Perhaps you have finished a full week at Polishing the Pulpit, and you feel as if you have been hit by a freight train by the time you return home. Or, for some of us, we feel like that after just 2 days at PTP… yeah, you know what I mean if you have ever been. Well, I admit, PTP is its own kind of exhaustion! Do you remember the days when you would wake up bright and early in the morning and feel refreshed, ready to start a new day? Now, it seems like you can barely roll out of bed, and you need 3 cups of coffee to fuel your morning. You do fine until about 3:00 in the afternoon when your gas begins to run out, and you need yet another cup of coffee to make it through the rest of the afternoon. Maybe your thing isn’t coffee (mine sure isn’t despite my many attempts to love it!), but you need some sugar or something with high carbs to give you that last energy boost to finish out the day. Sound familiar? You are not alone.
You may be suffering from adrenal burnout. Allow me to explain with a little bit of anatomy and physiology. The adrenal glands are small glands that sit atop each kidney. To be so small, they pack a powerful punch in the grand scheme of our well-being. They are essential to life. These mighty glands are responsible for secreting cortisol (a hormone with significant anti- inflammatory effects), aldosterone (hormone which regulates blood pressure), DHEA, testosterone and adrenaline (activated during your fight-or-flight response to stress), and estrogen and progesterone (after menopause). They are your glands that work overtime during seasons of stress. Needless to say, in the current American culture with fast food diets, constant technology stimulation, lack of exercise, and a desperate need to just relax, we have overloaded these small, but powerful glands.
Adrenal “burnout”, “insufficiency”, and “fatigue,” are all terms generally meaning the same thing…that the adrenal glands are under-active. They are not functioning to full capacity. Most medical doctors do not recognize adrenal fatigue as a medical term and certainly not as an underlying cause to typical burnout symptoms. However, they do recognize Addison’s Disease, which is an extreme case of adrenal burnout that can include fainting and extreme exhaustion. What are some symptoms of adrenal fatigue? They can include, but are not limited to: feeling tired to exhausted, sleeping 8-10 hours at night and still waking up tired, decreased tolerance to cold, low blood sugar (hypoglycemia), poor circulation, allergies (pollen, food, etc.), tendency to constipation, low stamina, lack of motivation (due to lack of energy), joint aches and pains, muscle weakness, low libido, low levels of stomach acid, need for excessive amounts of sleep, low immune system, hair loss, menstrual irregularities, weight gain, foggy thinking, anxiety, fear, insomnia, and depression. Some of you may be thinking that this sounds familiar, and you started taking thyroid medication to help. Yes, many of the symptoms of adrenal fatigue do sound like the typical symptoms we associate with hypothyroidism. There is a physiological reason for this. For some of us, we have a low-functioning thyroid because we have low- functioning adrenal glands. The two go hand in hand. I’ll explain this later. In my experience, many individuals have lab tests run by their providers and are told everything looks “normal.”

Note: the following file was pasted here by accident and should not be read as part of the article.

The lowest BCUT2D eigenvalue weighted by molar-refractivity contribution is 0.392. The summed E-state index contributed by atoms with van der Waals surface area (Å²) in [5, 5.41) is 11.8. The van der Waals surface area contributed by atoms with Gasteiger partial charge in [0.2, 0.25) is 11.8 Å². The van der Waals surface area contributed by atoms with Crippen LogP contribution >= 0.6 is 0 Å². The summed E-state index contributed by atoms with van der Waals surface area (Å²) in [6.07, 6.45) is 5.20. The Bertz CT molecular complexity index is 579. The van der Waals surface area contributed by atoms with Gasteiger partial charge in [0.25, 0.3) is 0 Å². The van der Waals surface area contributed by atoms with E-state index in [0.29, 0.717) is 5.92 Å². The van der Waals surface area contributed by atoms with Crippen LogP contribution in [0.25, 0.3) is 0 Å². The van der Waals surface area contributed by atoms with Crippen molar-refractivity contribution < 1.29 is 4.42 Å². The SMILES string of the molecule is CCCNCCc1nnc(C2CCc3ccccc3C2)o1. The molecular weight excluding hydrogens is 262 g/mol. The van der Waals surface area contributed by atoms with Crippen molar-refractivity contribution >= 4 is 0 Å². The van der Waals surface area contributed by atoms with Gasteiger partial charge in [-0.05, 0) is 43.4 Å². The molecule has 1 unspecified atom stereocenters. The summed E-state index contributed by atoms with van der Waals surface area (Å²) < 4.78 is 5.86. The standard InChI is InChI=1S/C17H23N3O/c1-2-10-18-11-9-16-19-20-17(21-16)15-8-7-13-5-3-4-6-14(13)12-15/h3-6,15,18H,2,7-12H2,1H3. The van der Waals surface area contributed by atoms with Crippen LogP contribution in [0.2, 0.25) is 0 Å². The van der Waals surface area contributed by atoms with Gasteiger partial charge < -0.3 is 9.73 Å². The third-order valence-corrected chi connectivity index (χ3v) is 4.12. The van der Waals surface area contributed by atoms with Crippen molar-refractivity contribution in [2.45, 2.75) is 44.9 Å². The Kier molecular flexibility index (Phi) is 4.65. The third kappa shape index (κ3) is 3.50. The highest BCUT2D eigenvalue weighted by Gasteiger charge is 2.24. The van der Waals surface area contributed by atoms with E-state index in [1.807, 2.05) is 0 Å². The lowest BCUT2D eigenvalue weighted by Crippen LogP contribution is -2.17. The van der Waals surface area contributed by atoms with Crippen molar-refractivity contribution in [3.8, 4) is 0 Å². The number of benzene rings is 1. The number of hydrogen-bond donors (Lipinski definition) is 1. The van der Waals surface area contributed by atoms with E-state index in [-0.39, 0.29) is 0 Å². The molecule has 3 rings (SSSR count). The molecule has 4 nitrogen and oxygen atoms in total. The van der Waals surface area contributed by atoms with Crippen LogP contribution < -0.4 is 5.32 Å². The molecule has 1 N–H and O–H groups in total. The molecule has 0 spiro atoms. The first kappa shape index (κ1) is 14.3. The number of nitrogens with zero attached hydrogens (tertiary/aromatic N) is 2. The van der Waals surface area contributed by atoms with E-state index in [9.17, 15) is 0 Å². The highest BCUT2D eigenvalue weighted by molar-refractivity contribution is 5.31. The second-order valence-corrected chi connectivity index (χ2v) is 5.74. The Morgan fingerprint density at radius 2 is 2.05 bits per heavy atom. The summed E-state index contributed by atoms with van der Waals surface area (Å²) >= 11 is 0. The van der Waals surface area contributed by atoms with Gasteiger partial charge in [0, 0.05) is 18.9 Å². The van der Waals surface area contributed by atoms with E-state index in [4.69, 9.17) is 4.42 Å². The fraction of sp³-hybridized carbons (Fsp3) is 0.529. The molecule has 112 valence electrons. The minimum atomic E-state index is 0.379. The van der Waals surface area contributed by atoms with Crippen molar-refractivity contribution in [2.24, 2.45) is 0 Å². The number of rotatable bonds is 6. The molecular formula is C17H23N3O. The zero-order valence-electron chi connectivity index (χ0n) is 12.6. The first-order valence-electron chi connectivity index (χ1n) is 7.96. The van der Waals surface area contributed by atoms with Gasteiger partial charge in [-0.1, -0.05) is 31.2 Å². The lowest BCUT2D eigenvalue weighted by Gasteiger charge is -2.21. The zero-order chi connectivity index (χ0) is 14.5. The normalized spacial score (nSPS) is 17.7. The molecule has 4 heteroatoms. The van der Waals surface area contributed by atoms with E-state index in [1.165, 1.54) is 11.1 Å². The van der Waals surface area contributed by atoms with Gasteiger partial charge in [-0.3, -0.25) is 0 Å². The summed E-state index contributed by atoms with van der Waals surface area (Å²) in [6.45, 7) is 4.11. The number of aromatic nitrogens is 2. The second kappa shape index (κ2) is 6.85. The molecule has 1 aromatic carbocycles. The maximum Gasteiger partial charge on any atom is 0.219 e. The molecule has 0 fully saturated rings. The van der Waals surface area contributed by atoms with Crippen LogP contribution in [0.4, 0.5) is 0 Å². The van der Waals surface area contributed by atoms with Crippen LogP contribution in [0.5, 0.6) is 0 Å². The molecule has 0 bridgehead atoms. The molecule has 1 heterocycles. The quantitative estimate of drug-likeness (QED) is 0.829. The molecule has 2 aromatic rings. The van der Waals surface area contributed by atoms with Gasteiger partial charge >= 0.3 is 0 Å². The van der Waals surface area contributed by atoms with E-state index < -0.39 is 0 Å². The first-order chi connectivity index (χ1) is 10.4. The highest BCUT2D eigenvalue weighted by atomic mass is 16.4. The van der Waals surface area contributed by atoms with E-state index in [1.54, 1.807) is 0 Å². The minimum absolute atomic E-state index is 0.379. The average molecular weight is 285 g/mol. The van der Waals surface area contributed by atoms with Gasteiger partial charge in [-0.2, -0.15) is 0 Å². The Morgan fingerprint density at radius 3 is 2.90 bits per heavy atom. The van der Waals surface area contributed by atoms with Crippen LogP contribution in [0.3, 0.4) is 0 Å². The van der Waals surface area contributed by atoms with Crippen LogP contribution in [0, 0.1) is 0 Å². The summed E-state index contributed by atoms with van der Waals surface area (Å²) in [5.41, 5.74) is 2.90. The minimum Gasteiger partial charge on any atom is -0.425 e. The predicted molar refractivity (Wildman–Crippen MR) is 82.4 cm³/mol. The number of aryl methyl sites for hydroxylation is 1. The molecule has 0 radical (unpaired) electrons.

Yet, they know that everything is not normal. Deep down, they know something is just not right.
What causes adrenal burnout you ask? Good question. Answers may vary for different individuals. It may be from nutritional deficiencies, toxic metals or other chemicals, chronic infections, stimulants (coffee, sugar and alcohol are most common), unhealthy response to stress (constant worrying, anger, etc.), excessive amounts of stress, and/or congenital weak adrenal glands (Wilson). Many of us, especially those of us that are moms, are pulled in many different directions. A typical day in the life of most of us consists of the following: we wake up, pray and do our bible study, walk 2 miles, make breakfast and lunch for our husband and children, home-educate or take our children back and forth to school, grocery shop, plan and prepare meals, make sure everyone has clean clothes (and ironed too for Sunday!), go to doctor visits with children/aging parents, take meals to the sick, teach bible class, take kids to and from practice, make supper, get the children baths and ready for bed, clean the house, do the dishes, feed the dogs, oh yeah, try to make time to sit and talk to our hubby about his day, and maybe, just maybe, take a hot bath and fall into bed. We do this day in and day out and wonder why we are always so tired. We try all of the latest diets, get gym memberships (trying to fit something else into our already hectic schedule), get massages, take popular supplement programs and we just don’t see the long-term results we were hoping for. After all, all we want is to just feel better, right? We just want to feel good again. For many of us, we have felt bad for so long, we honestly have forgotten what it feels like to feel great!
In the next article, I would like to dig a little deeper into the causes of adrenal fatigue and what we can do to turn the tide on the decline of our health. There is hope. We can get better. We can see positive results if we are willing to commit to ourselves to health and healing.
Wilson, L. (February 2019). Adrenal Burnout Syndrome. Retrieved from https://drlwilson.com/Articles/ADRENAL_BURNOUT.htm